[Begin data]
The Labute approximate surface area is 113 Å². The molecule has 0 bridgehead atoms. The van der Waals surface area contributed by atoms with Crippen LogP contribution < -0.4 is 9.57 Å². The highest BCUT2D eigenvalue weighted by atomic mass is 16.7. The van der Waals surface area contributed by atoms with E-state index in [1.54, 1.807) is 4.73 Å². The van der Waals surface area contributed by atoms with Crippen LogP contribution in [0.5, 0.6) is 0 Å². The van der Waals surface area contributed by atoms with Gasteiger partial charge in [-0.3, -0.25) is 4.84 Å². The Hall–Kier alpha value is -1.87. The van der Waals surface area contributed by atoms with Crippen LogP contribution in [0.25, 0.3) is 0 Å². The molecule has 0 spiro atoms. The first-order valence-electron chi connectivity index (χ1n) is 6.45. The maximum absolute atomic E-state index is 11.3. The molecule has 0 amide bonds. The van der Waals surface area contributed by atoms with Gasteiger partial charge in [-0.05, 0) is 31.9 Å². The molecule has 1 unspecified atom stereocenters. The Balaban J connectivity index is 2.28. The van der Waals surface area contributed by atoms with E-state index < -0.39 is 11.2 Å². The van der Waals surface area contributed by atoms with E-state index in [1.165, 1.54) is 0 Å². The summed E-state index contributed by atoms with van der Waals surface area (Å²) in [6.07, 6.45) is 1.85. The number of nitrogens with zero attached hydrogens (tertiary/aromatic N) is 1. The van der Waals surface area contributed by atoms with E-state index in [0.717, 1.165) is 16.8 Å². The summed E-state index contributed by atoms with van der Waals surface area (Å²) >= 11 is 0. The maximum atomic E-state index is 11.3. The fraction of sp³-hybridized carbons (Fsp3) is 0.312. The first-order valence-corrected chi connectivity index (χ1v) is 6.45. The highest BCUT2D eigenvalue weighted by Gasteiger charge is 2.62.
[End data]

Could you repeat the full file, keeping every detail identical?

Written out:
The Labute approximate surface area is 113 Å². The molecule has 0 bridgehead atoms. The van der Waals surface area contributed by atoms with Crippen LogP contribution < -0.4 is 9.57 Å². The highest BCUT2D eigenvalue weighted by atomic mass is 16.7. The van der Waals surface area contributed by atoms with E-state index in [1.54, 1.807) is 4.73 Å². The van der Waals surface area contributed by atoms with Crippen LogP contribution in [0.5, 0.6) is 0 Å². The van der Waals surface area contributed by atoms with Gasteiger partial charge in [-0.3, -0.25) is 4.84 Å². The Hall–Kier alpha value is -1.87. The van der Waals surface area contributed by atoms with Crippen LogP contribution in [0.25, 0.3) is 0 Å². The molecule has 0 spiro atoms. The first-order valence-electron chi connectivity index (χ1n) is 6.45. The maximum absolute atomic E-state index is 11.3. The molecule has 0 amide bonds. The van der Waals surface area contributed by atoms with Gasteiger partial charge in [-0.05, 0) is 31.9 Å². The molecule has 1 unspecified atom stereocenters. The Balaban J connectivity index is 2.28. The van der Waals surface area contributed by atoms with E-state index < -0.39 is 11.2 Å². The van der Waals surface area contributed by atoms with E-state index in [1.165, 1.54) is 0 Å². The summed E-state index contributed by atoms with van der Waals surface area (Å²) in [6.07, 6.45) is 1.85. The number of nitrogens with zero attached hydrogens (tertiary/aromatic N) is 1. The van der Waals surface area contributed by atoms with E-state index in [0.717, 1.165) is 16.8 Å². The summed E-state index contributed by atoms with van der Waals surface area (Å²) >= 11 is 0. The maximum atomic E-state index is 11.3. The fraction of sp³-hybridized carbons (Fsp3) is 0.312. The first-order valence-corrected chi connectivity index (χ1v) is 6.45. The highest BCUT2D eigenvalue weighted by Gasteiger charge is 2.62.